Photo courtesy of Harry How, Getty Images
Photo courtesy of Harry How, Getty Images

With the game clock nearing the end of the night, Dwight Howard stood on the corner behind the three point line, when Chris Duhon threw him a pass. Wide open (as he should be from that position), Howard rose up, released and swish! It was his second career three-pointer; 28th point for the night and the 17th three for the Lakers in the game, tying their all-time high. Andrew Bynum must be really jealous.

It was the perfect ending to a nearly perfect night, and without the Laker bench’s performance, this may have been another game under the wrong column. After the loss against Indiana just three days ago, the team put together the same effort they had against the blow-out in Dallas and it paid off in dividends.

On a night where the usual offensive suspects (namely Kobe Bryant and Pau Gasol), weren’t their usual stellar scoring selves, a group of teammates picked up the slack in a large way, and put this game (despite a few runs by Denver) on cruise control for much of the night.

The energy was more than obvious – it permeated even through the TWC logo on the corner of my television. The Lakers looked lively out there. They were having fun, all at the expense of the Denver Nuggets.

HIGH POINTS:
• Dwight Howard – 28 points on 12-16 from the field, 20 rebounds, three blocks and just one turnover in over 32 minutes of play. Howard was all over it tonight. When he wasn’t scoring on putback dunks via his eight offensive rebounds, he was running on the break to receive a timely pass from Darius Morris or stuffing a one-handed dunk off a lob from Pau Gasol. When Howard wasn’t dominating the paint, he was beating Denver’s big men to rebounds or getting in their way to keep them from scoring or passing. Despite getting smacked in the face, resulting in a laceration on his left lid, Howard was unphased, continuing his strong showing
• Antawn Jamison – If Jamison continues to play and produce as well as he has been the last few games, the man needs another 6th Man of the Year consideration. Whatever demons he was dealing with when the season began, they appear to be fading into the background. Jamison is an opportunistic scorer. He shot the longball when he was left open (5-10 from downtown). He received quick passes in all types of circumstances, from Bryant, Gasol or Chris Duhon, and whether he had to squeeze through a crowd or beat the transition defense to the hoop, he did it and contorted his body to get the highest percentage shot. Tonight he chipped in 33 points on 13-19 from the field, and brought down 12 rebounds and a pair of assists.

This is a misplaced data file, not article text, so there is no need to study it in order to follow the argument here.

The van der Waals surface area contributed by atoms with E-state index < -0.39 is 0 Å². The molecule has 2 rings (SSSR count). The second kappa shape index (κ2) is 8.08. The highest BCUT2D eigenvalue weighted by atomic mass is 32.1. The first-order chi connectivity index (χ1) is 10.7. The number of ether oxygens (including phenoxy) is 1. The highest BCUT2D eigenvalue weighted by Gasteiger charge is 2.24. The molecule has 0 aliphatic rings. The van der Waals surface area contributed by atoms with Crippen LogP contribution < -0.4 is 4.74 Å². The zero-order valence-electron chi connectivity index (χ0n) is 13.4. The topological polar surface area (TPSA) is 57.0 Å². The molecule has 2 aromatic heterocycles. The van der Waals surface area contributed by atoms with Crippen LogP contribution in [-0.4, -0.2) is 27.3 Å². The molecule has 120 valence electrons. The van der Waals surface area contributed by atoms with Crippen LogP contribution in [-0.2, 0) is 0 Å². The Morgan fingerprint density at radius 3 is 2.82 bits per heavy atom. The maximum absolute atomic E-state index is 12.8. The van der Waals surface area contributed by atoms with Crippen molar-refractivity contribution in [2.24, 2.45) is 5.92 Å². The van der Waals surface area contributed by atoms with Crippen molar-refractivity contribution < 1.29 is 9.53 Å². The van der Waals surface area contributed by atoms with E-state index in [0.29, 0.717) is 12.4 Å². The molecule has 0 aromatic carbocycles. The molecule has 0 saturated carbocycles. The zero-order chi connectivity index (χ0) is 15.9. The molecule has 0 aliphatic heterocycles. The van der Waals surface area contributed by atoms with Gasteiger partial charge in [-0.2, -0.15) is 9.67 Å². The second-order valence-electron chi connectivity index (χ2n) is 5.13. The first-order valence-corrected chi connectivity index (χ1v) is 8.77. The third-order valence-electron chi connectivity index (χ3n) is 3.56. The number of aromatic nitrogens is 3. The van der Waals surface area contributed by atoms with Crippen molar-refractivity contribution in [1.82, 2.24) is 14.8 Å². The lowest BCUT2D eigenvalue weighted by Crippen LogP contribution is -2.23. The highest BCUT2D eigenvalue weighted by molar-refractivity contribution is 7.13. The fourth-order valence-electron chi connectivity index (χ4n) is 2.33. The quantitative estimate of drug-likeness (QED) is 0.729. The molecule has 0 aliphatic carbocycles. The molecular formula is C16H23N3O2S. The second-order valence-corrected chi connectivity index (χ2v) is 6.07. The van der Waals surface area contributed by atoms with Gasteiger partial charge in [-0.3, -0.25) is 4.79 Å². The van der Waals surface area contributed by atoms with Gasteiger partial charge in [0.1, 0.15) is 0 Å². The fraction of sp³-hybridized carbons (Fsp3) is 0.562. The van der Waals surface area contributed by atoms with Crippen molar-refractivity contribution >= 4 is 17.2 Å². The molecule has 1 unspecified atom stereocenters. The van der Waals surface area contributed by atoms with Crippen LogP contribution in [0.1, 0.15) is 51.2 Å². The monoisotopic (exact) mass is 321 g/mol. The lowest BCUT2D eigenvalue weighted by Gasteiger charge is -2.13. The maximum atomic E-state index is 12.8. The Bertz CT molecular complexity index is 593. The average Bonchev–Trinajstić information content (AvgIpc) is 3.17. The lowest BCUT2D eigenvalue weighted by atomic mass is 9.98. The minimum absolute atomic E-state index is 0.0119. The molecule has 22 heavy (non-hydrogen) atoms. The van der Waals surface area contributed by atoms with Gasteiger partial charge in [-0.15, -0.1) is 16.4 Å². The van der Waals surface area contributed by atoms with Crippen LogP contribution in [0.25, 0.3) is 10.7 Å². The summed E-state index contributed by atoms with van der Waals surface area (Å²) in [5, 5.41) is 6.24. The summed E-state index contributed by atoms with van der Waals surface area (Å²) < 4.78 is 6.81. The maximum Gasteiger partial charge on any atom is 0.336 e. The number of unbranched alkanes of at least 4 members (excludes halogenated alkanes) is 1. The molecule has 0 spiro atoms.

• Jodie Meeks– Fire is thy name! By the halfway mark of the second quarter, Meeks had hit his first five shot attempts, all

Photo courtesy of Robyn Beck, Getty Images

from behind the arc. He scored 15 points in five minutes, each from a different point on the perimeter. He finished with 21 points on 7-9 from the field, all three pointers, in just 17 ½ minutes of playing time.
• Well-Reserved – As a unit, the Laker bench scored 61 points on 13-21 from the field, 14 rebounds, 12 assists and six steals. Chris Duhon, taking the majority of the ball-handling task off the bench, scored just five points, but handed out eight assists, had three steals and didn’t commit a single turnover in 31 minutes of floor time. He led the game on the +/- scale with a +27. It’s nice having someone familiar with Mike D’Antoni’s system around, isn’t it?

• Let It Rain – 17-33 from downtown. 17-33! Even Dwight Howard got a chance to shoot a three (and made it).
• Sharing is Winning – The Lakers racked up 33 assists on 47 made field goals. Except for Howard and Jordan Hill, every Laker who saw playing time handed out an assist. Bryant, Gasol and Duhon, who combined for just 25 points, each handed out eight dimes. With better ball movement, comes a cleaner game, and the home team had just five turnovers in the first half. They collected 10 more turnovers in the third and fourth quarters, but 15 isn’t 20 or 25, which they’ve been guilty of this season.

LOW POINTS:
• Defense –It wasn’t a completely low point, but while the Lakers’ offense is starting to become more clockwork, their defense still needs to tighten up. They allowed Denver to score 57 points on 53% shooting in the first half, and they outscored the Lakers in the paint 60-48. Allowing a team to get such high percentage shots can’t happen. The second half defense did improve slightly, with Denver shooting just 41% from the field in the final two quarters.

• The Usual Suspects – If the Lakers had lost this game, a bigger deal would be made about Bryant, Gasol and MWP’s contributions, but the truth is, they didn’t do NOTHING. Despite the inefficiency in their scoring, (Bryant’s 5-15 from the field, Gasol’s 3-7 and MWP’s 3-11), the three veterans found other ways to be effective in the game, like playmaking.

It’s easy to get caught up in a game like tonight, but the question remains – can the Lakers pull a string of these types of wins together? The trumping in Dallas appeared to be a stepping stone, until the Pacers came in and the Lakers seemed to take a step back down. Mike D’Antoni is still tinkering with the rotation and the Lakers are still learning to play in the system together. Luckily, there are still 66 games to figure it out.

Box Score